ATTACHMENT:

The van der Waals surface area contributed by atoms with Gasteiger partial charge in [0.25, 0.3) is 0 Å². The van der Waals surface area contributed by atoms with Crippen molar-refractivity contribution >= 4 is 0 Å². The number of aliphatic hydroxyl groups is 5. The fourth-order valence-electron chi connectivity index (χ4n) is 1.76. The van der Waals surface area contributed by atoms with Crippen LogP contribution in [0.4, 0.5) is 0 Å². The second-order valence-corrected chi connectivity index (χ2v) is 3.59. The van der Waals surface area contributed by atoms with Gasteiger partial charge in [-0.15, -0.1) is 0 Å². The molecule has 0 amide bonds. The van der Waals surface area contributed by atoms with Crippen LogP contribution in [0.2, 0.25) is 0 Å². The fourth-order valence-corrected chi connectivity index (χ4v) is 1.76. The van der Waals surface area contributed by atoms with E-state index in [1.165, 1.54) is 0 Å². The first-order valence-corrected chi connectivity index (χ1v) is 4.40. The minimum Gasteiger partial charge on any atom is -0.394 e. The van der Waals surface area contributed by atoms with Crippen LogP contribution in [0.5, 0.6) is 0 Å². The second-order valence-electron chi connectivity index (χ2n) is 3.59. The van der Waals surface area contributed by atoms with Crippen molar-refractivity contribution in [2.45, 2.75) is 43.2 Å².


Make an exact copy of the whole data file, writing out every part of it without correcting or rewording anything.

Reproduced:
The van der Waals surface area contributed by atoms with Gasteiger partial charge in [0.25, 0.3) is 0 Å². The van der Waals surface area contributed by atoms with Crippen molar-refractivity contribution >= 4 is 0 Å². The number of aliphatic hydroxyl groups is 5. The fourth-order valence-electron chi connectivity index (χ4n) is 1.76. The van der Waals surface area contributed by atoms with Crippen LogP contribution in [0.4, 0.5) is 0 Å². The second-order valence-corrected chi connectivity index (χ2v) is 3.59. The van der Waals surface area contributed by atoms with Gasteiger partial charge in [-0.15, -0.1) is 0 Å². The molecule has 0 amide bonds. The van der Waals surface area contributed by atoms with Crippen LogP contribution in [0.2, 0.25) is 0 Å². The fourth-order valence-corrected chi connectivity index (χ4v) is 1.76. The van der Waals surface area contributed by atoms with E-state index in [1.165, 1.54) is 0 Å². The first-order valence-corrected chi connectivity index (χ1v) is 4.40. The minimum Gasteiger partial charge on any atom is -0.394 e. The van der Waals surface area contributed by atoms with Crippen LogP contribution in [0.5, 0.6) is 0 Å². The second-order valence-electron chi connectivity index (χ2n) is 3.59. The van der Waals surface area contributed by atoms with Crippen molar-refractivity contribution in [2.45, 2.75) is 43.2 Å².